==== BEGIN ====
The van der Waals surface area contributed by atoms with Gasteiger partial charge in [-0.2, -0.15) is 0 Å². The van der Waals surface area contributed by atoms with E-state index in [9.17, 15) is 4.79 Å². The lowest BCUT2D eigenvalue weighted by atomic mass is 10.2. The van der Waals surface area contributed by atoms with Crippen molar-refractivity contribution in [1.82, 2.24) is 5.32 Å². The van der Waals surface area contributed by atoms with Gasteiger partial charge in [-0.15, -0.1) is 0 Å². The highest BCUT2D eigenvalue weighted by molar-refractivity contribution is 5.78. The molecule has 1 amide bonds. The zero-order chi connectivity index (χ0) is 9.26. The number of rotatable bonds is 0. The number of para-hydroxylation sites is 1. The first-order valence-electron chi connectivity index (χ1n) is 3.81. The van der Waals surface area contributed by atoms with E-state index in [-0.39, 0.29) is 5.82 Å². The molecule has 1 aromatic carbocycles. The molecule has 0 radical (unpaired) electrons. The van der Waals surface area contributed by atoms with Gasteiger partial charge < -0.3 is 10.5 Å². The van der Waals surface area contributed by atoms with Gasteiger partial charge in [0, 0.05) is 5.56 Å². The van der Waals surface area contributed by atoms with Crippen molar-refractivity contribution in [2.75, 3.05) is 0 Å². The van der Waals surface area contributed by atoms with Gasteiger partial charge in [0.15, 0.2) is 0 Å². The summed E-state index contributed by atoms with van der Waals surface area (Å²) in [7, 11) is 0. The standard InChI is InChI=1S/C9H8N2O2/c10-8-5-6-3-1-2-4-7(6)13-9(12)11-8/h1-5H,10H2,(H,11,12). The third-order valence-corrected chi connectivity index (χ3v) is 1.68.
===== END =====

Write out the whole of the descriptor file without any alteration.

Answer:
The van der Waals surface area contributed by atoms with Gasteiger partial charge in [-0.2, -0.15) is 0 Å². The van der Waals surface area contributed by atoms with E-state index in [9.17, 15) is 4.79 Å². The lowest BCUT2D eigenvalue weighted by atomic mass is 10.2. The van der Waals surface area contributed by atoms with Crippen molar-refractivity contribution in [1.82, 2.24) is 5.32 Å². The van der Waals surface area contributed by atoms with Gasteiger partial charge in [-0.15, -0.1) is 0 Å². The highest BCUT2D eigenvalue weighted by molar-refractivity contribution is 5.78. The molecule has 1 amide bonds. The zero-order chi connectivity index (χ0) is 9.26. The number of rotatable bonds is 0. The number of para-hydroxylation sites is 1. The first-order valence-electron chi connectivity index (χ1n) is 3.81. The van der Waals surface area contributed by atoms with E-state index in [-0.39, 0.29) is 5.82 Å². The molecule has 1 aromatic carbocycles. The molecule has 0 radical (unpaired) electrons. The van der Waals surface area contributed by atoms with Gasteiger partial charge < -0.3 is 10.5 Å². The van der Waals surface area contributed by atoms with Gasteiger partial charge in [0, 0.05) is 5.56 Å². The van der Waals surface area contributed by atoms with Crippen molar-refractivity contribution in [2.75, 3.05) is 0 Å². The van der Waals surface area contributed by atoms with Gasteiger partial charge in [0.15, 0.2) is 0 Å². The summed E-state index contributed by atoms with van der Waals surface area (Å²) in [7, 11) is 0. The standard InChI is InChI=1S/C9H8N2O2/c10-8-5-6-3-1-2-4-7(6)13-9(12)11-8/h1-5H,10H2,(H,11,12). The third-order valence-corrected chi connectivity index (χ3v) is 1.68.